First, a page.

I was thoroughly shocked and couldn’t say a word. My throat was suddenly hoarse and dry yet the words came unbidden. “H-how did you know? Marianne was the kindest and most thoughtful woman I’ve ever known. I would have given these all up for her. All she had to do was ask.”

“Would you, though?” Her eyes were unflinching and burned with an intensity as she slowly walked towards me. “Would you really have given this all up? You were born an artist. This was your passion, your joy, your unrequited love. Would you deny your soul its need to create if she were but to ask?”

“Yes! In a moment’s notice, I would.”

“And throw away everything you’ve ever lived for?”

“If it would have prevented her from dying, yes, without hesitation.”

“Then you are a fool.”


“A fool.” Her brown eyes burned with spirited intensity. I did not realize how young she was till I saw her clearer in the light of the fire. The locks of her light brown hair fell listlessly over her eyes even as she tried in vain to sweep them over with her left hand. “She would have left you long before her time had come had you been less than truthful about yourself. How dare you belittle her sensibility and her sacrifice.”

I was so flabbergasted by her unsolicited outburst that for some moments I did not realize that my mouth was open nor did I care at the time how long I had been staring at her. I blinked back my surprise as I saw her lips draw thin once more. She was, as before, the very image of a young woman who had so recently come out of the cold.

“Paint me,” she said.

My mind was still reeling from the revelation of her intimate knowledge of my personal life that her words did not immediately register in my consciousness.

“Sir, you know you must paint me.”

“I cannot,” was my muted reply; yet my own body betrayed me as I found myself walking towards where the discarded palette lay upside down on the floor. Before I realized what I was doing, I had already picked up a brush and was vigorously mixing up shades of brown and black on the palette and ripping out a fresh new canvas to lay onto the stand. In moments, I was immersed in a feverish frenzy, vigorously sketching out the soft lines of her face, the shadows around her eyes and the long arch of her eyebrows. The thin line of her lips was fuller in my mind’s eye. Like Marianne’s.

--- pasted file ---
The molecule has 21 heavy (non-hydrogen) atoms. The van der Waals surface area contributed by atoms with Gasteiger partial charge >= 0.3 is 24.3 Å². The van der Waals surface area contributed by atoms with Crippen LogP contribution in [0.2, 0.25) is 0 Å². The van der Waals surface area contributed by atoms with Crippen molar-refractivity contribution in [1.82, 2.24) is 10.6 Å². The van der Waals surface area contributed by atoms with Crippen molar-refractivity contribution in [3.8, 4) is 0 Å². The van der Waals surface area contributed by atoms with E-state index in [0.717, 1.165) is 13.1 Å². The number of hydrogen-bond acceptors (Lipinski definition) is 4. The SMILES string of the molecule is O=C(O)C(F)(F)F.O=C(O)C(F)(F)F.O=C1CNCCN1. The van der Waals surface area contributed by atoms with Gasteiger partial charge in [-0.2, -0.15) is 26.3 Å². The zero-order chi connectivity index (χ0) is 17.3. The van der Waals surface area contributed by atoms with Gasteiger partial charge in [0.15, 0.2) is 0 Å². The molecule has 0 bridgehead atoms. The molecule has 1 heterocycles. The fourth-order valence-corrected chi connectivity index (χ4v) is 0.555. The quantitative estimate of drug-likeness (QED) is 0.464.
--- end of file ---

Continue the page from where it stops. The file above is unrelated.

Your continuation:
“I can’t do this.” My hands dropped onto my side and the brush slipped from my trembling fingers, hitting the floor almost at the same time the palette thudded and bounced off the timber. I suddenly found myself overwhelmed by a torrent of feelings that I had to turn away in shame and sank onto a stool before my manliness was completely stripped away in front of this strange woman.

I was overcome by a violent heaving that I could not utter a word for quite some time. Finally, I resolved to maintain a modicum of control and I furiously wiped the tears with the sleeve of my shirt.

“Forgive me. Forgive an old man’s weakness for it is all that I have left. Even my hands have failed me, can’t you see?”

“No.” The sudden softness of her voice belied the youthfulness of her face. She held my trembling hands to hers, ice-cold under the warmth of her fire. She held them firmly with surprising strength till my spasm stopped. “How long has it been since you last painted?”

In spite of the roaring fire in the hearth, my breath came out in puffs of ice-cold air. “Too long. Too long since Marianne was taken from me.” I trembled once more, but she held my hands firmly until her warmth subsided the chill in my soul.

“Tell me about her.”

“Why? You seem to already know so much about my wife yet I know nothing of you. Who are you? Where did you come from? Why do you persist in tormenting me so?”

Shhh.” She sealed my lips with a gentle touch of her finger. “Who I am and where I came from are not important at this time. I wish to know more about Marianne. I want you to remember and tell me in your own words how you’ve missed her. Tell me, good sir. Tell me the truth.” When she finally let go of my hands, I found myself restored somewhat, if not absolved of my grief. And so it was that a middle-aged man suddenly found himself confessing to a strange young woman the story of how he met and captured the heart of his partner in life.

I was once a young man who believed I could live out the rest of my days painting and indulging in my own creativity, not caring whether the rest of the world lived or died around me. My works of art, though bold and daring, depicted the faceless images of people flat and devoid of life other than the pretentious and garish actions that they seem to portray. Little did I realize till I met Marianne, how dull and unimaginative my work had become. People stopped buying my work and I fell onto hard times as my name began its downward spiral into gross anonymity.